Americans, it seems, have a love-fear relationship with foreign travel. On one hand, the benefits are clear: Seeing the world makes for some great memories, expands our horizons, and provides neat photos for our scrapbooks and social media feeds.
On the other hand, the hazards are equally obvious. Try this: Type “Is it safe to travel…” into your browser, and you’ll see folks are as wary of travel abroad as they are excited. (“Is it safe to travel to Mexico?” … Paris? … Cuba? … Greece?) The list varies, but clearly the question is on every would-be traveler’s mind.
The short answer is that foreign travel safety – with the exception of regions embroiled in wars and ongoing civil disturbances – often depends on your own precautions. There are a lot of steps you can take to balance the risks, from doing in-depth research and securing foreign travel insurance. Here’s a quick overview.
1. Review the basics
This should be easy, since foreign travel safety basics are the same ones you practice when you’re vacationing at home.
- Let select friends/family know your itinerary, and check in from time to time.
- Leave the expensive jewelry behind, if possible, and be careful handling your personal belongings (wallets, phones, camera) in crowded areas.
- Practice “situational awareness.” If you’re hoping to see a famous site, you may not be able to avoid crowds, but do try to keep an eye out for the nearest exits.
2. Research your destination
This step starts with the State Department website and wends its way through the internet and its constellation of star travel bloggers. Your first check-in should be with the U.S. State Department, to scan the travel warnings and alerts. (Warnings are issued for ongoing issues, like war and unstable government; alerts are temporary issues, such as natural disasters or civic demonstrations.) The State Department can’t stop you from traveling to dangerous areas, but you should know that 1) it might try to help you out if you get into trouble, but you’re traveling at your own risk and 2) your travel insurance may not cover regions mentioned in alerts and warnings.
Seek information from bloggers who have deep knowledge about your destination. You’ll find solid information not just on the region you’re traveling to, but also on different types of travelers and/or activities, from solo and senior travel to blogs that focus on everything from itineraries for foodies to extreme travel adventurers.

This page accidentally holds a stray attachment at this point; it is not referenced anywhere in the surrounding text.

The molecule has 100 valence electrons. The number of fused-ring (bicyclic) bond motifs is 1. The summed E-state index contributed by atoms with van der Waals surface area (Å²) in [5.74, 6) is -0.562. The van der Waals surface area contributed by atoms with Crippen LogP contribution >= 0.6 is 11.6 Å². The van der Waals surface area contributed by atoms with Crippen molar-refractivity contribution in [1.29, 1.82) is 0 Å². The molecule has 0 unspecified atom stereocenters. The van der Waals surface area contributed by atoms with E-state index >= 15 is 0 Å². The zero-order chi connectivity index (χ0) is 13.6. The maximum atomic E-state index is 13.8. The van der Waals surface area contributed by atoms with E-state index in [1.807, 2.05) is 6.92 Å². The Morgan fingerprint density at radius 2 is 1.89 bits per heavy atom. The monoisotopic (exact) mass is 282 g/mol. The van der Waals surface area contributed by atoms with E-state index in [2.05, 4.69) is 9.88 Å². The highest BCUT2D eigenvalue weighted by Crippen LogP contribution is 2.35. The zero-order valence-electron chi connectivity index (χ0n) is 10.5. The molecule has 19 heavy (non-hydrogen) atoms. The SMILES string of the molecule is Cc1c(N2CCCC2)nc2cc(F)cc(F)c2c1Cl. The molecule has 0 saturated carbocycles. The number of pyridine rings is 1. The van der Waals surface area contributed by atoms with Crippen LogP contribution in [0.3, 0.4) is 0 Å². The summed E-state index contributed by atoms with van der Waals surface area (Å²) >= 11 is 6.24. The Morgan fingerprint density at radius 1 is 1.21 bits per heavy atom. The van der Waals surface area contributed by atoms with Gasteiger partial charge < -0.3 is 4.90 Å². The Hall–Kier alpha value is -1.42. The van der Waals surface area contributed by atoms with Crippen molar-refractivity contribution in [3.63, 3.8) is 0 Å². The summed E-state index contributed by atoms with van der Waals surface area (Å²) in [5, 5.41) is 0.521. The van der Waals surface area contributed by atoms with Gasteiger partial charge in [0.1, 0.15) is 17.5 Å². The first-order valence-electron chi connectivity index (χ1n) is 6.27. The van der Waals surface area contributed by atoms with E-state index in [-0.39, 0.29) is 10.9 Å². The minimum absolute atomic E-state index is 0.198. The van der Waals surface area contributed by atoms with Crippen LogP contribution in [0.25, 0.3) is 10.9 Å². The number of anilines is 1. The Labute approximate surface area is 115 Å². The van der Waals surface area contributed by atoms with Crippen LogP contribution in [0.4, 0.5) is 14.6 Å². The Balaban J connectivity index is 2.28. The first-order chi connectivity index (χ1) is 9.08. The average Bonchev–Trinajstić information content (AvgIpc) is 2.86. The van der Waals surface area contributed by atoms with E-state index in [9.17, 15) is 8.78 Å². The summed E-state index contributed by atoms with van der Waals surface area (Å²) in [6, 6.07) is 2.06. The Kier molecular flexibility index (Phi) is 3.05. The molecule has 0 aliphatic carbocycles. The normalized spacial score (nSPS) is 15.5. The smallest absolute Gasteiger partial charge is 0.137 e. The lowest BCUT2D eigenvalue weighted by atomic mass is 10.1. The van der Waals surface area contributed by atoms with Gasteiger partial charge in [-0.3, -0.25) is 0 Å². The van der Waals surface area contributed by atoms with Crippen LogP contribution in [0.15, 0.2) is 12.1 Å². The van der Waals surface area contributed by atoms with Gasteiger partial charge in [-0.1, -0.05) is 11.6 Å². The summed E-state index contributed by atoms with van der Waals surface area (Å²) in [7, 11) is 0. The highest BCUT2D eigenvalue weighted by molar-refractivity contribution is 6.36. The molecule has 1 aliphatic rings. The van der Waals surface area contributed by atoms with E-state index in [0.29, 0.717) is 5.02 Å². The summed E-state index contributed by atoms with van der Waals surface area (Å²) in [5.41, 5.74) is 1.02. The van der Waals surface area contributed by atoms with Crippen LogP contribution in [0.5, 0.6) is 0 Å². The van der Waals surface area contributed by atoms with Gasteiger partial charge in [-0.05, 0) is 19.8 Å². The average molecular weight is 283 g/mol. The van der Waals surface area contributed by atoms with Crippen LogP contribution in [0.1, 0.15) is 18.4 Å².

3. Plan wisely
After doing thorough research, knock these items out before you buckle your seatbelt on the plane.
- Register in the Smart Traveler Enrollment Program, a free service that lets you enroll your trip with the nearest U.S. embassy or consulate. You’ll receive important info about the safety conditions in the destination country to help you make informed decisions, and it helps the embassy contact you and/or your family in an emergency.
- Have an emergency plan in place. Get the address and number of the embassy and other helpful resources before you go.
- Safeguard your trip with travel insurance that makes sense for your destination and the activities you plan to explore. Your own health insurance most likely does not cover international travel, so consider medical travel health and medical evacuation coverage.
4. Focus on fun – but don’t “zone out” on the ground
- Have your emergency info close at hand. Have duplicates of your passport, travel insurance policy, international driver’s license and other important documents in another location and save another set to Dropbox or another cloud storage provider.
- Dress appropriately. Try to blend in with the crowd as much as possible so as not to stand out as a tourist. This is especially true when traveling to countries with a more conservative social structure.
- Keep emergency cash stashes. Don’t keep all your money all in one place.
- Find out what actions or behaviors upset or offend the locals. A little research into do’s and don’ts, customs and etiquette can help you avoid injuring feelings or stumbling into a confrontation.
- Think of how you can communicate if you don’t speak the language. Enlist the aid of a local guide, if possible, or have a list of foreign phrases handy, either on paper or via an app like TripLingo.
Practicing the usual precautions you take during domestic travel will put you in good stead on your foreign travels. Keeping in mind the customs, special circumstances and emergency protocols of your designated country will take care of the rest. And, as always, adding the buffer of carefully selected travel insurance will help ensure that whatever unexpected circumstances should arise, you’ll be financially protected.
What’s your best foreign travel safety advice? Any insights on how foreign travel insurance benefited you on one of your trips? Feel free to share your tips and stories in the comments section below.
For all things travel-related, go to AAA.com/Travel.